Nature and Outdoor Tourism Ontario (NOTO) held a press conference yesterday on behalf of the resource-based tourism industry, to call on the Canadian government to open the Canada-U.S. border on July 22 to fully vaccinated American and global travelers.
The conference also allowed for tourism owners to share their struggles of staying open over the last year.
NOTO executive director, Laurie Marcil, said over the course of the pandemic they have been
advocating for financial support and guidance on reopening to help these businesses manage through the provincial and federal restrictions.
Marcil adds that while the government programs have been bridges to help get through the year, they are not enough to sustain these businesses for much longer.
Ryan Runge, the new owner of Slate Falls Outposts in Sioux Lookout, said he was able to run one full season before the pandemic started and was hoping for another successful season last year.
“In 2020, I had 155 groups booked, nine of those groups were Canadian-based. This would have been over 850 people booked and with the border not opening, I will have around 50 people booked over my whole hunting and fishing season,” Runge said.
Runge said like many tourism businesses, the government programs have not been helpful to keep business afloat. He adds that staycations are a great idea, but it is not possible for businesses in northwestern Ontario to rely on local clientele to stay open.
“We need clarity, we need the chance to run our businesses and we need to support the Northern Ontario economy like we’ve done for decades,” Runge said. “We need the border open as soon as possible, because we won’t be here without it.”
Executive director of Destination Northern Ontario, David MacLachlan, echoed the impact the resource base tourism sector has faced over the last year adding that they have been operating under some form of restriction over the last 16 months.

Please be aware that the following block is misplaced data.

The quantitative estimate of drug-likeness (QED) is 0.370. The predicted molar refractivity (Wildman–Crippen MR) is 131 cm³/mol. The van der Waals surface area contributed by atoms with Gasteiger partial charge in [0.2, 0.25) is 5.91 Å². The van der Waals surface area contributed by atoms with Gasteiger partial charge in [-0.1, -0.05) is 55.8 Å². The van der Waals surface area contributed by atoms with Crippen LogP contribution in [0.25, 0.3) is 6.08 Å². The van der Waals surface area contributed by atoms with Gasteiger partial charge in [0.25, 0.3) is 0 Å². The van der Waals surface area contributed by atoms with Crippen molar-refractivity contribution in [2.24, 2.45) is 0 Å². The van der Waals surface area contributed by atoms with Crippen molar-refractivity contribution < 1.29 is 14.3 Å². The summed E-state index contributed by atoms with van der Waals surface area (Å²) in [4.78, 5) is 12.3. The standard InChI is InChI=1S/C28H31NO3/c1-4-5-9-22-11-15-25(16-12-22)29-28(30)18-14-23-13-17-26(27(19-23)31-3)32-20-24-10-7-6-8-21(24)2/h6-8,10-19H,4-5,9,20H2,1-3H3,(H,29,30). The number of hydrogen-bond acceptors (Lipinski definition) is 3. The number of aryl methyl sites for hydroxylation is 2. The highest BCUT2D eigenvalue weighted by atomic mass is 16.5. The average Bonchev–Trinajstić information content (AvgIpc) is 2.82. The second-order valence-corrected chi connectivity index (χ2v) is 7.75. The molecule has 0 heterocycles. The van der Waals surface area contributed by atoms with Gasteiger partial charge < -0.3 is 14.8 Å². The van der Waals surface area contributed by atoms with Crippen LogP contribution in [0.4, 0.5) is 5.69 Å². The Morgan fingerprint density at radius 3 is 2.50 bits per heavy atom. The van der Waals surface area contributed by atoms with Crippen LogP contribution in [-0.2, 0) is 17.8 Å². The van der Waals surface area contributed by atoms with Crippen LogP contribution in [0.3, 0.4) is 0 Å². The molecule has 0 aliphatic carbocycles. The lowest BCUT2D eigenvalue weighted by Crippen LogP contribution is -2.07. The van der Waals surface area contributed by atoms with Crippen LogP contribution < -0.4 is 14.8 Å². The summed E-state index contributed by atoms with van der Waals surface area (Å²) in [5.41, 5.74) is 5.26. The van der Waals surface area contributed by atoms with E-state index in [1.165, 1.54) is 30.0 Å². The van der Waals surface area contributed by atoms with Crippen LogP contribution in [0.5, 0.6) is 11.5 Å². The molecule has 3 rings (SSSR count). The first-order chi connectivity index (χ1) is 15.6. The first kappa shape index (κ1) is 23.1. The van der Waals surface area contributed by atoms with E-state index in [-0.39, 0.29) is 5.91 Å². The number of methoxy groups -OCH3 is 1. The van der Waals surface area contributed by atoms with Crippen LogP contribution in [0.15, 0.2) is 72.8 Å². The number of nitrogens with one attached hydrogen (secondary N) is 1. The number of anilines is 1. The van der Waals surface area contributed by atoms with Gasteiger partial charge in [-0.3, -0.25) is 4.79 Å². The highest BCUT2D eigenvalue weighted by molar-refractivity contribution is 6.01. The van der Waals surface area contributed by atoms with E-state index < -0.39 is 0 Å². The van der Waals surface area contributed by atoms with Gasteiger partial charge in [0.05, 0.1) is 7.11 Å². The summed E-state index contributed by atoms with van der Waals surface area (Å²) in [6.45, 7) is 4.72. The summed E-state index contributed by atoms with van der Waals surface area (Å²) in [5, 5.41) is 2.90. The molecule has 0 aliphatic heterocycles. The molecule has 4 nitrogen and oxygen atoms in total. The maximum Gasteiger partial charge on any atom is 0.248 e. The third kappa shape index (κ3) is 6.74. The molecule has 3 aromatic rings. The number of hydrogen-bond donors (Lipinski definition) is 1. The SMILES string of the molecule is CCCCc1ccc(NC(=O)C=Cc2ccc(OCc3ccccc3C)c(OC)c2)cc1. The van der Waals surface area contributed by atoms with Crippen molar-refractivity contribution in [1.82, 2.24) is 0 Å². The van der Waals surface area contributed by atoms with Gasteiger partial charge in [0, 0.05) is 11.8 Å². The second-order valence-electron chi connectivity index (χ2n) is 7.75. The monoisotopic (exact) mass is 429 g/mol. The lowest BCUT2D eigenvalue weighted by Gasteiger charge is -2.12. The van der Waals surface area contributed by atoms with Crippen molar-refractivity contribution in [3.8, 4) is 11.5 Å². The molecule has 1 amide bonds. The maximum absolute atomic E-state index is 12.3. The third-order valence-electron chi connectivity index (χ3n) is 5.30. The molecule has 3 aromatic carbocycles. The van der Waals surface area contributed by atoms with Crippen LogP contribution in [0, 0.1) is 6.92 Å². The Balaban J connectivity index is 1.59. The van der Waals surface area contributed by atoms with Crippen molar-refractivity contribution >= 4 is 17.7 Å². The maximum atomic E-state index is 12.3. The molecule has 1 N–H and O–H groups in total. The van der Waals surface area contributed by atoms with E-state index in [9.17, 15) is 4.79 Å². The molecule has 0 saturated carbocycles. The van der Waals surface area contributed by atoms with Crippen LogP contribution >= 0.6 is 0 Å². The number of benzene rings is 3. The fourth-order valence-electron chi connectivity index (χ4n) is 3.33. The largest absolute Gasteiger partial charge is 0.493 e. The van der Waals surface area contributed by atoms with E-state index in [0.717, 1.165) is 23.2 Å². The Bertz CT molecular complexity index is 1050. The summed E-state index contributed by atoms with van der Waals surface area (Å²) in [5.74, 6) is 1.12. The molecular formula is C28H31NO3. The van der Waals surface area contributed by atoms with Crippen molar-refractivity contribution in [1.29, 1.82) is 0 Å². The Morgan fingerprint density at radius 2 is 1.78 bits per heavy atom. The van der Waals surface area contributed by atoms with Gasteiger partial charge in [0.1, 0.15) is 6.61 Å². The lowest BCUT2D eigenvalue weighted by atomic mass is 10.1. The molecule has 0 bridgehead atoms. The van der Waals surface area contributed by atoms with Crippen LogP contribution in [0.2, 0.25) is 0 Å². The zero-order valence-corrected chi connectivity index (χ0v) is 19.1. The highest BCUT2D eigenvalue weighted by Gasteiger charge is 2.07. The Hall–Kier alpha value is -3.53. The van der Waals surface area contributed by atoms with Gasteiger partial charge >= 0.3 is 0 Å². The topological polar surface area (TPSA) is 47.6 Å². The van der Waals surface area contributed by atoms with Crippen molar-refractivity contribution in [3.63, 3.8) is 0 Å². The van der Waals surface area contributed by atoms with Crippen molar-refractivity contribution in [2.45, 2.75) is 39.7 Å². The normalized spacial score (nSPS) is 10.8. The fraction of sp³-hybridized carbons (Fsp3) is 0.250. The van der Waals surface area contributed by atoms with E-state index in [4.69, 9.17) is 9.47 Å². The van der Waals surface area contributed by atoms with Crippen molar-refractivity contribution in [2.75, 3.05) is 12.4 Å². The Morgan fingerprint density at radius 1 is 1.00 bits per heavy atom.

“From the research that we did last winter, the resource-based tourism sector experienced a 91 per cent revenue drop and that goes as high as 97 per cent, not in the Northwest,” MacLachlan said. “A lot of operators, again, from the research that we’ve done, have exasperated all of their personal resources, their business resources, and on average have taken on more than $100,000 worth of new debt.”
MacLachlan adds that this sector will rebound quickly but in order to do so, the border reopening cannot be pushed back any longer.
Another business owner that voiced their struggle over the last year was Carol Anniuk, co-owner of Youngs Wilderness Camp for 30 years.
Anniuk said this camp means everything to her, adding that it is not just a business but a way of life.
“I have guests that have been coming here longer than I’ve been here and I truly miss them all,” Anniuk said.
Anniuk said the majority of Youngs Wilderness Camp’s business is from the US and nearly all of the bookings that were canceled last year were rolled over to reservations this year. She adds that they are now canceling all those reservations under a state of uncertainty.
Like many business owners, Anniuk said she wants to know how to plan going forward.
“The waiting is exhausting. Am I going to have any business this year? Do we hire staff or not hire staff? Am I going to be able to get the staff since we’re a seasonal business and half of my season is over by July the 21st? What do I tell my guests about their upcoming trip? And all this uncertainty, and the lack of a long-term plan from the government makes me feel like I’m really dying a slow death.”
Annuik said those who are fully vaccinated should be allowed to cross the border.
Marcil said the government needs to move ahead with plans to reopen the border and they need to do it quickly.
“This industry cannot sustain any further closures. We have two to three months left for most of these businesses to generate revenue in this season,” Marcil said. “Many of them have not had any revenue since fall of 2019.”